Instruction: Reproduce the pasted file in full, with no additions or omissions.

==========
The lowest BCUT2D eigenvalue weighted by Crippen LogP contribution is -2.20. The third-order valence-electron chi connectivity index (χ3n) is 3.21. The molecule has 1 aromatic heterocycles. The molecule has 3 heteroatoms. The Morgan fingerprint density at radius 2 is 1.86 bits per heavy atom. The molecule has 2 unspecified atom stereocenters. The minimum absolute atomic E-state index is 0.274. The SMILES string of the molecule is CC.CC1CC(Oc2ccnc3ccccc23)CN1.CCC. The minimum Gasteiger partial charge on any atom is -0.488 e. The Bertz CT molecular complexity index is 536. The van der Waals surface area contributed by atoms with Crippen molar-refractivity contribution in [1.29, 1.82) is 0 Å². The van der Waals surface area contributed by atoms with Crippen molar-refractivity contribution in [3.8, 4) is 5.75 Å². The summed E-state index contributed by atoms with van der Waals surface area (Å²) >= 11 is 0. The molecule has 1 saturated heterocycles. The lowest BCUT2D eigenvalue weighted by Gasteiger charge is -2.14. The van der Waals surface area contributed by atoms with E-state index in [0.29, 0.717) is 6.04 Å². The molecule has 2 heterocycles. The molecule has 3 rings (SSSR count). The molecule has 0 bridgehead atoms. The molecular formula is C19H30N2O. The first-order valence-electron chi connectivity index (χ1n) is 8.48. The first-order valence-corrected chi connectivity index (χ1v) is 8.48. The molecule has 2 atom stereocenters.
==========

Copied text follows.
The lowest BCUT2D eigenvalue weighted by Crippen LogP contribution is -2.20. The third-order valence-electron chi connectivity index (χ3n) is 3.21. The molecule has 1 aromatic heterocycles. The molecule has 3 heteroatoms. The Morgan fingerprint density at radius 2 is 1.86 bits per heavy atom. The molecule has 2 unspecified atom stereocenters. The minimum absolute atomic E-state index is 0.274. The SMILES string of the molecule is CC.CC1CC(Oc2ccnc3ccccc23)CN1.CCC. The minimum Gasteiger partial charge on any atom is -0.488 e. The Bertz CT molecular complexity index is 536. The van der Waals surface area contributed by atoms with Crippen molar-refractivity contribution in [1.29, 1.82) is 0 Å². The van der Waals surface area contributed by atoms with Crippen molar-refractivity contribution in [3.8, 4) is 5.75 Å². The summed E-state index contributed by atoms with van der Waals surface area (Å²) >= 11 is 0. The molecule has 1 saturated heterocycles. The lowest BCUT2D eigenvalue weighted by Gasteiger charge is -2.14. The van der Waals surface area contributed by atoms with E-state index in [0.29, 0.717) is 6.04 Å². The molecule has 2 heterocycles. The molecule has 3 rings (SSSR count). The molecule has 0 bridgehead atoms. The molecular formula is C19H30N2O. The first-order valence-electron chi connectivity index (χ1n) is 8.48. The first-order valence-corrected chi connectivity index (χ1v) is 8.48. The molecule has 2 atom stereocenters.